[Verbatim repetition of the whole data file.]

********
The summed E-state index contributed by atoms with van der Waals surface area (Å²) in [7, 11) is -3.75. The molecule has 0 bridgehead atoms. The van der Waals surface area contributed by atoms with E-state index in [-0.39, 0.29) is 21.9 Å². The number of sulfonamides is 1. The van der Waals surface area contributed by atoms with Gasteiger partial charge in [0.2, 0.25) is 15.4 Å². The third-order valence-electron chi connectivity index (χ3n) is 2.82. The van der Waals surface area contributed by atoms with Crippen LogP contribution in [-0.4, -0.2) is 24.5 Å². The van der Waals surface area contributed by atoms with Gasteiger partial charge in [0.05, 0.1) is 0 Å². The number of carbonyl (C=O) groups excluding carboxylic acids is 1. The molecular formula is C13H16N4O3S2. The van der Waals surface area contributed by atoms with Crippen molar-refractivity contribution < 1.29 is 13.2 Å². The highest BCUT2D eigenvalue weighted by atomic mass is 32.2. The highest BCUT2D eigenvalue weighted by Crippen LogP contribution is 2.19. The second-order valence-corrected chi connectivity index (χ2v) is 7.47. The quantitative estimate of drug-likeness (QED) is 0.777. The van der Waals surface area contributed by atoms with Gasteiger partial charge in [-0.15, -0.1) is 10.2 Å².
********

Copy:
The summed E-state index contributed by atoms with van der Waals surface area (Å²) in [7, 11) is -3.75. The molecule has 0 bridgehead atoms. The van der Waals surface area contributed by atoms with E-state index in [-0.39, 0.29) is 21.9 Å². The number of sulfonamides is 1. The van der Waals surface area contributed by atoms with Gasteiger partial charge in [0.2, 0.25) is 15.4 Å². The third-order valence-electron chi connectivity index (χ3n) is 2.82. The van der Waals surface area contributed by atoms with Crippen LogP contribution in [-0.4, -0.2) is 24.5 Å². The van der Waals surface area contributed by atoms with Gasteiger partial charge in [0.05, 0.1) is 0 Å². The number of carbonyl (C=O) groups excluding carboxylic acids is 1. The molecular formula is C13H16N4O3S2. The van der Waals surface area contributed by atoms with Crippen molar-refractivity contribution < 1.29 is 13.2 Å². The highest BCUT2D eigenvalue weighted by atomic mass is 32.2. The highest BCUT2D eigenvalue weighted by Crippen LogP contribution is 2.19. The second-order valence-corrected chi connectivity index (χ2v) is 7.47. The quantitative estimate of drug-likeness (QED) is 0.777. The van der Waals surface area contributed by atoms with Gasteiger partial charge in [-0.15, -0.1) is 10.2 Å².